The Galloglaigh was slow but heavy, and would get slightly better K/D when against shielded infantry. They also performed better against archers and cavalry due to their high armour. They'll actually beat equal numbers of T5 cavalry when in a deep formation (used the Vanguard for test) but will take more casualties while doing so than anti-cav units such as the Oathsworn. They still are weak against archers but less so than other shock units due to their high armour allowing them to weather the storm a bit better. They're hard-countered by javelins however, the wildlings and Vet falxmen completely decimate them due to early casualties.

The Veteran Falxmen is a speedy boi with javelins, and were quite fun and Battanian-feeling to play with, as you could kite and harass with the javelins pretty well and then give the charge command. They're still good shock troops against shield formations and perform better against skirmisher units than the Galloglaigh due to being able to throw their own javelins to keep the enemy's shields raised, they will take more casualties in the melee however just due to their weaker armour. Interestingly, where they really shine is countering other shock troops, as the javelins really let them whittle down the enemy and their falxes give them good reach and power. They're hard countered by archers and melee cavalry though.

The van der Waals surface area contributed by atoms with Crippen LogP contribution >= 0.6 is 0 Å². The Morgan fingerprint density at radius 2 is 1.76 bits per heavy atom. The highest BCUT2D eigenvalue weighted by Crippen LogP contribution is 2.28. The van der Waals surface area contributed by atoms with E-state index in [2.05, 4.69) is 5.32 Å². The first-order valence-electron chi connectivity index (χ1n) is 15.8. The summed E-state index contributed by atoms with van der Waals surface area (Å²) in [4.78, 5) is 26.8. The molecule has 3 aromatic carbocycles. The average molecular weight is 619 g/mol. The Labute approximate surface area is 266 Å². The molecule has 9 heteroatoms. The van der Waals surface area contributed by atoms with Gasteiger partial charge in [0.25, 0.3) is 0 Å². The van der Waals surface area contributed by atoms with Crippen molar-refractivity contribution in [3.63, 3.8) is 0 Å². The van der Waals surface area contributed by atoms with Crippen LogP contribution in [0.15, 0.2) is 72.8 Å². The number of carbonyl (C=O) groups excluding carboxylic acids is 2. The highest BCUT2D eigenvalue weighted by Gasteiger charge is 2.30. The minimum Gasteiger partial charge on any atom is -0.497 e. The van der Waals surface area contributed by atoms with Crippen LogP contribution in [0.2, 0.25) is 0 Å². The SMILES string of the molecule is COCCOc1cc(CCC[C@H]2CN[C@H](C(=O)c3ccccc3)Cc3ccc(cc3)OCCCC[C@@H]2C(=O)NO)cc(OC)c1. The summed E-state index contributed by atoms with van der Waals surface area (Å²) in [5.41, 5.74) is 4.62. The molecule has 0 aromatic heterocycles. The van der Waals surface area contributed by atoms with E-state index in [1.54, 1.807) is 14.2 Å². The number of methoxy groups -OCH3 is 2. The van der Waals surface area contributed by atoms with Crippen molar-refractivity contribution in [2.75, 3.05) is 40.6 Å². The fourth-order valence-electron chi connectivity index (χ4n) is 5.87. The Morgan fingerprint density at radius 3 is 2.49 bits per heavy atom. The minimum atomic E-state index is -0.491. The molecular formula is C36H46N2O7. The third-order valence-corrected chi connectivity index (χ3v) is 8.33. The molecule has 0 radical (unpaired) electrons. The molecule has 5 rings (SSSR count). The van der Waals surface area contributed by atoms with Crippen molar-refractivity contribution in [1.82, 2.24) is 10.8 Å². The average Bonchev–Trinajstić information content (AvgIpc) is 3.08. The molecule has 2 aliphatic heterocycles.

Using them together yielded the most efficient shock trooper strategy of any faction, as the Falxmen can reposition quickly, hit exposed targets with javelins or just wear down the shield wall for the Galloglaigh, whereas the Galloglaigh give the falxmen a solid foothold to retreat to.

You will have to tell me how your proposed gallowglass is going to be any different to an Aserai Palace Guard then. If I recall correctly, they get heavy armour and an axe... and maybe some hand axes? If these guys are just going to be better or no different to Palace Guard, I do not see the point of them.
You raise a good point. I tested the Galloglaigh against the Palace Guard and the Palace guard lost as their armour isn't actually that great. The Sturgian heroic linebreaker has better armour than the palace guard and also has throwing axes, so I would say the sturgian and aserai units actually are more similar to each other than the Galloglaigh I made. The Galloglaigh is much slower and better armoured, sort of like a juggernaut unit, and has zero ranged ability.